One of the interesting things about working in leadership is how it is perceived as a BIG subject. Ask 10 people what leadership means, you’ll most likely get nine different answers.
Leadership can cast a long shadow and make some people think, ‘I can’t lead’. Conversely, and I’ve seen this, there are leaders who think they can lead, but can’t! Working in leadership I understand the elements that go to make good managers. What’s interesting is how small elements can really go a long way.
Small talk is actually big talk.
What many leaders want to do (but find hard), is to connect and build trust with their team. Team members themselves tend to value direction, being seen as an individual and receiving compassionate support. A good way for relationships to be forged and connections achieved is through daily small talk.
Small talk, though dreaded by some, helps to build trust between a manager and a team member. Small talks can create a safe environment for people to be able to express themselves, without fear, in the workplace. Here are some examples of what small talk ‘in action’ is about:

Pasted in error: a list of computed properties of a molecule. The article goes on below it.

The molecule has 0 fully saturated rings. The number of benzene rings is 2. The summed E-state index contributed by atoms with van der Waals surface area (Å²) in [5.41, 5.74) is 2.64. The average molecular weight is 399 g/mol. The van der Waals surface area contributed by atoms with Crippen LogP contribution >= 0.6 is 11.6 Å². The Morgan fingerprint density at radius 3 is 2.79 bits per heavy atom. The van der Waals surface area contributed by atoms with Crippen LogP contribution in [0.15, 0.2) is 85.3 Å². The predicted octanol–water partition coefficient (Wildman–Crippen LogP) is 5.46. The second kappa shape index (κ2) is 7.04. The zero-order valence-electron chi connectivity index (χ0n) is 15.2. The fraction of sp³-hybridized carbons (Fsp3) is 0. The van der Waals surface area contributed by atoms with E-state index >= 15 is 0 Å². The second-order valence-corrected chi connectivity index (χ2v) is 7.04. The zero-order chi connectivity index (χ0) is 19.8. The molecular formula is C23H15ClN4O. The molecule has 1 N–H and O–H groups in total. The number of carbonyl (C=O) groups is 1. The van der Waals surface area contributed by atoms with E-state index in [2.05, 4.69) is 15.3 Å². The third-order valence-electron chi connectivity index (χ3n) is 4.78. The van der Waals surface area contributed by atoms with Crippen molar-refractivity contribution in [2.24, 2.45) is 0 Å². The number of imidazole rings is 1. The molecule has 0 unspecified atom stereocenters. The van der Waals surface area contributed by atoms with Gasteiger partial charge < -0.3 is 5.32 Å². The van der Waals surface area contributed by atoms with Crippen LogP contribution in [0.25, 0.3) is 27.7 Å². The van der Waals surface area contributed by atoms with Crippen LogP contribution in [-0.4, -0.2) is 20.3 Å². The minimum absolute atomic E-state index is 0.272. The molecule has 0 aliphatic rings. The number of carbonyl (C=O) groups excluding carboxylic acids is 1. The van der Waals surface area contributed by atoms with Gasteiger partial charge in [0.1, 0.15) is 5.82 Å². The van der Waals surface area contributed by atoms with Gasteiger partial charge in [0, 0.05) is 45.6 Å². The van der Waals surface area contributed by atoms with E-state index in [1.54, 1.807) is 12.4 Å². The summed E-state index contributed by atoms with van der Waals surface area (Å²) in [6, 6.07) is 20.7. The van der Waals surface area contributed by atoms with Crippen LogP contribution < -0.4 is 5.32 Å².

- Learning about family, interests, hobbies, past achievements, work roles and future hopes and aspirations.
- Shining-a-light on areas of common interest e.g. football, holidays or music.
- Linking small talk moments. What’s been happening since I last saw you? How did your son/daughter do in their exam?
- Discovering if there is anything you can help a team member with?
Small talk is also known as check-ins. Check-in with a member of the team and ask how they are. The past year has changed the dynamic of check-ins completely. Leaders have not been able to walk through the office, they have needed to adapt their small talk skills to the virtual environment. In the first lockdown this was a challenge, but it got better as people became more familiar with Zoom etc. What the past year hasn’t done is take away the positive impact on mood that a small personal conversation can have.
The art of small talk
Face-to-face or not, for small talk to be effective it must be authentic and applied consistently. Small talk is nothing without active listening. The trust piece only grows when the small talk is two way and builds on previous interactions. When applied in this way, the little conversations aggregate and can help grow trust in a BIG way. When you have earned trust and respect in a group environment the potential of what can be achieved together is enormous.
Small talk is one technique to help build effective teams. To discuss improving team performance in your company contact Dominique or call 07703 564451.